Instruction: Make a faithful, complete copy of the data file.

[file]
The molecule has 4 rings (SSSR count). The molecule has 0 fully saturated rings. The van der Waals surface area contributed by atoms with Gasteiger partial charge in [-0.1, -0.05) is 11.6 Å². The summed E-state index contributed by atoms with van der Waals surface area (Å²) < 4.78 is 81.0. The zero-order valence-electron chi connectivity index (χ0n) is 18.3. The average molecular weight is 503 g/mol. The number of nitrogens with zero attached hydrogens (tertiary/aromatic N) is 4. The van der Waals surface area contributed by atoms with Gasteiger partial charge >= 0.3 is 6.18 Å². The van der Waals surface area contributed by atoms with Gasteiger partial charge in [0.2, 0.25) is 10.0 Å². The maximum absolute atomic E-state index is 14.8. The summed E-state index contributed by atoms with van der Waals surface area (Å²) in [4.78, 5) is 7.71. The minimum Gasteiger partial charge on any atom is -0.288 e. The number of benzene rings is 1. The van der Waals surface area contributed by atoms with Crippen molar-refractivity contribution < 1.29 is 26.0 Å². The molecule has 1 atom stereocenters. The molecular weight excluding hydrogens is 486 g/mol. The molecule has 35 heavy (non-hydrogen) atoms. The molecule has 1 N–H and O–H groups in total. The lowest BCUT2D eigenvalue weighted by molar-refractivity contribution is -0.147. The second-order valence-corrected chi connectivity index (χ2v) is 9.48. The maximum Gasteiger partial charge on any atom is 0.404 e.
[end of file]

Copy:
The molecule has 4 rings (SSSR count). The molecule has 0 fully saturated rings. The van der Waals surface area contributed by atoms with Gasteiger partial charge in [-0.1, -0.05) is 11.6 Å². The summed E-state index contributed by atoms with van der Waals surface area (Å²) < 4.78 is 81.0. The zero-order valence-electron chi connectivity index (χ0n) is 18.3. The average molecular weight is 503 g/mol. The number of nitrogens with zero attached hydrogens (tertiary/aromatic N) is 4. The van der Waals surface area contributed by atoms with Gasteiger partial charge >= 0.3 is 6.18 Å². The van der Waals surface area contributed by atoms with Gasteiger partial charge in [0.2, 0.25) is 10.0 Å². The maximum absolute atomic E-state index is 14.8. The summed E-state index contributed by atoms with van der Waals surface area (Å²) in [4.78, 5) is 7.71. The minimum Gasteiger partial charge on any atom is -0.288 e. The number of benzene rings is 1. The van der Waals surface area contributed by atoms with Crippen molar-refractivity contribution < 1.29 is 26.0 Å². The molecule has 1 atom stereocenters. The molecular weight excluding hydrogens is 486 g/mol. The molecule has 35 heavy (non-hydrogen) atoms. The molecule has 1 N–H and O–H groups in total. The lowest BCUT2D eigenvalue weighted by molar-refractivity contribution is -0.147. The second-order valence-corrected chi connectivity index (χ2v) is 9.48. The maximum Gasteiger partial charge on any atom is 0.404 e.